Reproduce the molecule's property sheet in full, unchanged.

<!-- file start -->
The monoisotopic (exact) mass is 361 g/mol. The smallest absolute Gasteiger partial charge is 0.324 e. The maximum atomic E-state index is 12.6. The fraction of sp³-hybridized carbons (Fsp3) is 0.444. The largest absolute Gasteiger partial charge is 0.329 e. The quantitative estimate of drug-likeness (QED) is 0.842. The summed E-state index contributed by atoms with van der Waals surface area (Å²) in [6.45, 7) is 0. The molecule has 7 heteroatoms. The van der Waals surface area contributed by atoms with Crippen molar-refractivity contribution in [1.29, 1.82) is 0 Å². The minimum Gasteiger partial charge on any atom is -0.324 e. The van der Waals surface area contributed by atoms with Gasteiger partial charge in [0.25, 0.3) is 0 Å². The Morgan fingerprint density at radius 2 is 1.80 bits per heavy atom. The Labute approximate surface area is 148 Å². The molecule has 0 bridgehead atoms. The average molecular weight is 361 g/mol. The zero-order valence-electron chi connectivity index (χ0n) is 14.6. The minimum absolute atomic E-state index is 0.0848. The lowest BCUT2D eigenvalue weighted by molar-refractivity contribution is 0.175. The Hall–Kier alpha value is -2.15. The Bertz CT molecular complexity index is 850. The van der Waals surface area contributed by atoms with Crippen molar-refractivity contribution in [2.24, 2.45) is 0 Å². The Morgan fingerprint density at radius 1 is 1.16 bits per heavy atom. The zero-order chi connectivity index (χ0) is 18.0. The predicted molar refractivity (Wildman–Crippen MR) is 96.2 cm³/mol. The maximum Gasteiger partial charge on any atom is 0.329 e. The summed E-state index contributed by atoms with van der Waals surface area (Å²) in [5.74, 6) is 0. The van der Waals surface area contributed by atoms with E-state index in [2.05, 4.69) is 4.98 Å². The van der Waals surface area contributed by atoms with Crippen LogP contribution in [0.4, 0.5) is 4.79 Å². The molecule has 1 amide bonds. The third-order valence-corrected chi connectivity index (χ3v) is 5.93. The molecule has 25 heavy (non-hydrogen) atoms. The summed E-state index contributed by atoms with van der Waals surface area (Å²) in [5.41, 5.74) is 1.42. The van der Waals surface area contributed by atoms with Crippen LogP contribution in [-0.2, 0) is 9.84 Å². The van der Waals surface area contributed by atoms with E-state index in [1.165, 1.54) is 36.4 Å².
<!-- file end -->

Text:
The monoisotopic (exact) mass is 361 g/mol. The smallest absolute Gasteiger partial charge is 0.324 e. The maximum atomic E-state index is 12.6. The fraction of sp³-hybridized carbons (Fsp3) is 0.444. The largest absolute Gasteiger partial charge is 0.329 e. The quantitative estimate of drug-likeness (QED) is 0.842. The summed E-state index contributed by atoms with van der Waals surface area (Å²) in [6.45, 7) is 0. The molecule has 7 heteroatoms. The van der Waals surface area contributed by atoms with Crippen molar-refractivity contribution in [1.29, 1.82) is 0 Å². The minimum Gasteiger partial charge on any atom is -0.324 e. The van der Waals surface area contributed by atoms with Gasteiger partial charge in [0.25, 0.3) is 0 Å². The Morgan fingerprint density at radius 2 is 1.80 bits per heavy atom. The Labute approximate surface area is 148 Å². The molecule has 0 bridgehead atoms. The average molecular weight is 361 g/mol. The zero-order valence-electron chi connectivity index (χ0n) is 14.6. The minimum absolute atomic E-state index is 0.0848. The lowest BCUT2D eigenvalue weighted by molar-refractivity contribution is 0.175. The Hall–Kier alpha value is -2.15. The Bertz CT molecular complexity index is 850. The van der Waals surface area contributed by atoms with Crippen molar-refractivity contribution in [2.24, 2.45) is 0 Å². The Morgan fingerprint density at radius 1 is 1.16 bits per heavy atom. The zero-order chi connectivity index (χ0) is 18.0. The predicted molar refractivity (Wildman–Crippen MR) is 96.2 cm³/mol. The maximum Gasteiger partial charge on any atom is 0.329 e. The summed E-state index contributed by atoms with van der Waals surface area (Å²) in [5.74, 6) is 0. The van der Waals surface area contributed by atoms with E-state index in [2.05, 4.69) is 4.98 Å². The van der Waals surface area contributed by atoms with Crippen LogP contribution in [0.4, 0.5) is 4.79 Å². The molecule has 1 amide bonds. The third-order valence-corrected chi connectivity index (χ3v) is 5.93. The molecule has 25 heavy (non-hydrogen) atoms. The summed E-state index contributed by atoms with van der Waals surface area (Å²) in [5.41, 5.74) is 1.42. The van der Waals surface area contributed by atoms with Crippen LogP contribution in [-0.2, 0) is 9.84 Å². The van der Waals surface area contributed by atoms with E-state index in [1.165, 1.54) is 36.4 Å².